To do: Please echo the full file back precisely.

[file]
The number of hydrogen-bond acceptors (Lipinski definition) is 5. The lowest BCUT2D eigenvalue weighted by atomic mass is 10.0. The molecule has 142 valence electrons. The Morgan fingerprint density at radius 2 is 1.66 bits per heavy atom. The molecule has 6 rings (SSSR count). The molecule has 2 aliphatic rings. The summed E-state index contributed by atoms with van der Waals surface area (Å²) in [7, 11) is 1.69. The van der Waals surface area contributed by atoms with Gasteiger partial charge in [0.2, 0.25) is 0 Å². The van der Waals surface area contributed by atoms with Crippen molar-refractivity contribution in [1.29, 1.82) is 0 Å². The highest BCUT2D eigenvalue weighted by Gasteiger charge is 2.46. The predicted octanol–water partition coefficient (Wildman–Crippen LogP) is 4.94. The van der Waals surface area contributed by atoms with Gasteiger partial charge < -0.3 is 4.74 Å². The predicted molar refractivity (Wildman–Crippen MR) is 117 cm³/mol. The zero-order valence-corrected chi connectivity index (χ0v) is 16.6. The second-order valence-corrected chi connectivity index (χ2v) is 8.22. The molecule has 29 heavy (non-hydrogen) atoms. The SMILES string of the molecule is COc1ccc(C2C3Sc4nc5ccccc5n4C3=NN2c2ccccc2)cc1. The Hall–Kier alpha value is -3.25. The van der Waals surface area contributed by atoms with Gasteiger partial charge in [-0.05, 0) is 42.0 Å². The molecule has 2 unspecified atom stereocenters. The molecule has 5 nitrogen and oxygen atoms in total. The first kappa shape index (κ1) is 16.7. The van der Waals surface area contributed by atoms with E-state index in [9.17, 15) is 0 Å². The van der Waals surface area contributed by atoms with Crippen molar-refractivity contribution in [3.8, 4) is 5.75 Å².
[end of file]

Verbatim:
The number of hydrogen-bond acceptors (Lipinski definition) is 5. The lowest BCUT2D eigenvalue weighted by atomic mass is 10.0. The molecule has 142 valence electrons. The Morgan fingerprint density at radius 2 is 1.66 bits per heavy atom. The molecule has 6 rings (SSSR count). The molecule has 2 aliphatic rings. The summed E-state index contributed by atoms with van der Waals surface area (Å²) in [7, 11) is 1.69. The van der Waals surface area contributed by atoms with Gasteiger partial charge in [0.2, 0.25) is 0 Å². The van der Waals surface area contributed by atoms with Crippen molar-refractivity contribution in [1.29, 1.82) is 0 Å². The highest BCUT2D eigenvalue weighted by Gasteiger charge is 2.46. The predicted octanol–water partition coefficient (Wildman–Crippen LogP) is 4.94. The van der Waals surface area contributed by atoms with Gasteiger partial charge < -0.3 is 4.74 Å². The predicted molar refractivity (Wildman–Crippen MR) is 117 cm³/mol. The zero-order valence-corrected chi connectivity index (χ0v) is 16.6. The second-order valence-corrected chi connectivity index (χ2v) is 8.22. The molecule has 29 heavy (non-hydrogen) atoms. The SMILES string of the molecule is COc1ccc(C2C3Sc4nc5ccccc5n4C3=NN2c2ccccc2)cc1. The Hall–Kier alpha value is -3.25. The van der Waals surface area contributed by atoms with Gasteiger partial charge in [-0.05, 0) is 42.0 Å². The molecule has 2 unspecified atom stereocenters. The molecule has 5 nitrogen and oxygen atoms in total. The first kappa shape index (κ1) is 16.7. The van der Waals surface area contributed by atoms with E-state index in [9.17, 15) is 0 Å². The van der Waals surface area contributed by atoms with Crippen molar-refractivity contribution in [3.8, 4) is 5.75 Å².